By Shea Daniels, LPCC-S
Emotions can be a lot of fun, like when we feel exhilaration or joy or love. Other times emotions are more ‘eh,’ like feeling bored. Sometimes emotions even feel not-so-great, like when we feel grief or terror. Forrest Gump got it right when he said that “Life is like a box of chocolates!” But if life is like a box of chocolates, why do we even have to have the artificial-strawberry-creme-that-sort-of-tastes-like-children’s-toothpaste emotions, anyway?
To get to that answer, let’s talk more about food. Or at least kitchens.
When you microwave a York Peppermint Patty, you get a weird but oddly tasty taffy-like peppermint treat. York Peppermint Patty + heat = delightful new treat.
When you mix kool aid with water and leave out the sugar, you get a gross drink. It's gross to remind you something is amiss. Kool aid + water without sugar = ick.
We know that adding things to a food, or changing its environment, changes the food itself.
Stick with me for a moment here: emotions are much the same way.
Emotions are how our body responds to stimuli. Some stimuli are internal, like thoughts (the words we think in our mind). Other stimuli are external, like noise or skipping lunch or your kids leaving legos everywhere you want to walk shoeless. Our body is this incredibly complex system that takes in a ton of stimuli at any given time. We then have thoughts about that stimuli, aka our thoughts try to sort that data, and then the way we think about/sort that data results in our emotions. Emotions, to bring it full circle, are there to give us information about how our thoughts, and the situations we are in, impact us. If we see an adorable puppy video we’re probably going to say “Awwww” and have All The Warm Fuzzy Feelings (unless you don’t like dogs, which is totally fine!). If somebody is treating us poorly we’re probably going to have emotions that don’t feel so good, like discomfort or stress. Emotions are messengers to help us know more about the ways what’s happening impacts us.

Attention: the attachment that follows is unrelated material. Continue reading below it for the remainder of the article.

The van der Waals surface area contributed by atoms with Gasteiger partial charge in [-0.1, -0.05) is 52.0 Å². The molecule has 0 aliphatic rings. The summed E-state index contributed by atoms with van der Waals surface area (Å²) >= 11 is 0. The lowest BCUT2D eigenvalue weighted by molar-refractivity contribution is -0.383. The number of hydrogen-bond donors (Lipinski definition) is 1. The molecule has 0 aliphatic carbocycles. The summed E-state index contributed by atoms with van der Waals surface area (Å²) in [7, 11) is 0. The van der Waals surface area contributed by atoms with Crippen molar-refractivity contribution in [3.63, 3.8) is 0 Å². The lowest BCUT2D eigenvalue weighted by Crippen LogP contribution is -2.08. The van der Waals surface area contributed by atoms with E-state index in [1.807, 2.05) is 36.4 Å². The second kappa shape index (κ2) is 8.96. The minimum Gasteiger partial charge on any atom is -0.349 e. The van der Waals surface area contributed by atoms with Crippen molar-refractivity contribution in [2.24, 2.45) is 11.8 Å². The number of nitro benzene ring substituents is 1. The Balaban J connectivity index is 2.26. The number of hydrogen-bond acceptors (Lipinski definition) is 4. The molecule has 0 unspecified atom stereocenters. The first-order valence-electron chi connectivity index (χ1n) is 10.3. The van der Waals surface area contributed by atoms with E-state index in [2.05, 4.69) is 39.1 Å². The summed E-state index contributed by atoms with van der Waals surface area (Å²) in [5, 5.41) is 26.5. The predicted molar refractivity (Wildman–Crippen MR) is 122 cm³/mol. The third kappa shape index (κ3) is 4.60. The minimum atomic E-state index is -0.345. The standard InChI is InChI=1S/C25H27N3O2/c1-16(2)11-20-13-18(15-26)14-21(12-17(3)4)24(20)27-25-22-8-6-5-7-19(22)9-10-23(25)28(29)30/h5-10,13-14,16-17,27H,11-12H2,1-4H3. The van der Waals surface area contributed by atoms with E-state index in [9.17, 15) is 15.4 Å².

Sometimes people view emotions as inconvenient and ignore them, which often leads to ignoring vast and important data about their lived experience. If we ignore that touching a hot stove hurts and keep touching the hot stove anyway the stove doesn’t get less hot…we just get more burnt! When our emotions feel painful or upsetting it might be because some things in life, even healthy things, feel painful or upsetting, like grief or healthy break ups. It’s okay to need support with healthy upsetting things, as an aside! Other times our emotions might be telling us something is amiss, much like how a sprained ankle causes us pain as an indicator it needs something to help it heal. Our emotions give us important information. That’s why it’s important to have them, honor them, and respond to them in healthy ways…even the artificial-strawberry-creme-that-sort-of-tastes-like-children’s-toothpaste emotions!